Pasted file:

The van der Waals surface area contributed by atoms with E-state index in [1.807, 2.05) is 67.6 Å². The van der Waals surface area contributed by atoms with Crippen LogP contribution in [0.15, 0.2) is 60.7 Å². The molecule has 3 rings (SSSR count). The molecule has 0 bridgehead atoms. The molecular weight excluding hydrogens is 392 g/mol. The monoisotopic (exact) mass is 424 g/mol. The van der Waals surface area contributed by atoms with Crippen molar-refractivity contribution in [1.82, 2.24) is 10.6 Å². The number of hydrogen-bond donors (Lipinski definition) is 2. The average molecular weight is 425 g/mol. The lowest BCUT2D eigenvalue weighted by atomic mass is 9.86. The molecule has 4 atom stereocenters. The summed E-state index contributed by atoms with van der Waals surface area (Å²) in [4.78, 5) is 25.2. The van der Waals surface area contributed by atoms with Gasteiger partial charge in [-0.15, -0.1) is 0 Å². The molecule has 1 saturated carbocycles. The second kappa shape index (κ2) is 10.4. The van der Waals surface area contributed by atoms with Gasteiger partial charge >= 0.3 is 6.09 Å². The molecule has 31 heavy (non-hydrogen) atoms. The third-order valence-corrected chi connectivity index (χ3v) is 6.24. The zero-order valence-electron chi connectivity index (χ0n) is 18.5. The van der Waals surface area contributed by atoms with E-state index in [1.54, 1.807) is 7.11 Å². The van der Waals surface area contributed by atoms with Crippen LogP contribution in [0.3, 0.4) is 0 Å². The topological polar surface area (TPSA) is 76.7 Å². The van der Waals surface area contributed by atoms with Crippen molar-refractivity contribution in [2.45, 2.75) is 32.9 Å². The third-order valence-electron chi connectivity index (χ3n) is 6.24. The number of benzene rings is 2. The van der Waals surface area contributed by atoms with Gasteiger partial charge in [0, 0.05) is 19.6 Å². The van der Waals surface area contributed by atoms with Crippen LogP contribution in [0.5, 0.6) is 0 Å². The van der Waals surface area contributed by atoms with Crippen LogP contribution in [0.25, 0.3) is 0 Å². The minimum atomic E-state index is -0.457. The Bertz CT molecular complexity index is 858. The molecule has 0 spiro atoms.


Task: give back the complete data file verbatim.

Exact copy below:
The van der Waals surface area contributed by atoms with E-state index in [1.807, 2.05) is 67.6 Å². The van der Waals surface area contributed by atoms with Crippen LogP contribution in [0.15, 0.2) is 60.7 Å². The molecule has 3 rings (SSSR count). The molecule has 0 bridgehead atoms. The molecular weight excluding hydrogens is 392 g/mol. The monoisotopic (exact) mass is 424 g/mol. The van der Waals surface area contributed by atoms with Crippen molar-refractivity contribution in [1.82, 2.24) is 10.6 Å². The number of hydrogen-bond donors (Lipinski definition) is 2. The average molecular weight is 425 g/mol. The lowest BCUT2D eigenvalue weighted by atomic mass is 9.86. The molecule has 4 atom stereocenters. The summed E-state index contributed by atoms with van der Waals surface area (Å²) in [4.78, 5) is 25.2. The van der Waals surface area contributed by atoms with Gasteiger partial charge in [-0.15, -0.1) is 0 Å². The molecule has 1 saturated carbocycles. The second kappa shape index (κ2) is 10.4. The van der Waals surface area contributed by atoms with Gasteiger partial charge >= 0.3 is 6.09 Å². The molecule has 31 heavy (non-hydrogen) atoms. The third-order valence-corrected chi connectivity index (χ3v) is 6.24. The zero-order valence-electron chi connectivity index (χ0n) is 18.5. The van der Waals surface area contributed by atoms with E-state index in [1.54, 1.807) is 7.11 Å². The van der Waals surface area contributed by atoms with Crippen LogP contribution in [0.3, 0.4) is 0 Å². The topological polar surface area (TPSA) is 76.7 Å². The van der Waals surface area contributed by atoms with Crippen molar-refractivity contribution in [2.45, 2.75) is 32.9 Å². The third-order valence-electron chi connectivity index (χ3n) is 6.24. The number of benzene rings is 2. The van der Waals surface area contributed by atoms with Gasteiger partial charge in [0, 0.05) is 19.6 Å². The van der Waals surface area contributed by atoms with Crippen LogP contribution in [0.5, 0.6) is 0 Å². The van der Waals surface area contributed by atoms with Crippen LogP contribution in [0.25, 0.3) is 0 Å². The minimum atomic E-state index is -0.457. The Bertz CT molecular complexity index is 858. The molecule has 0 spiro atoms.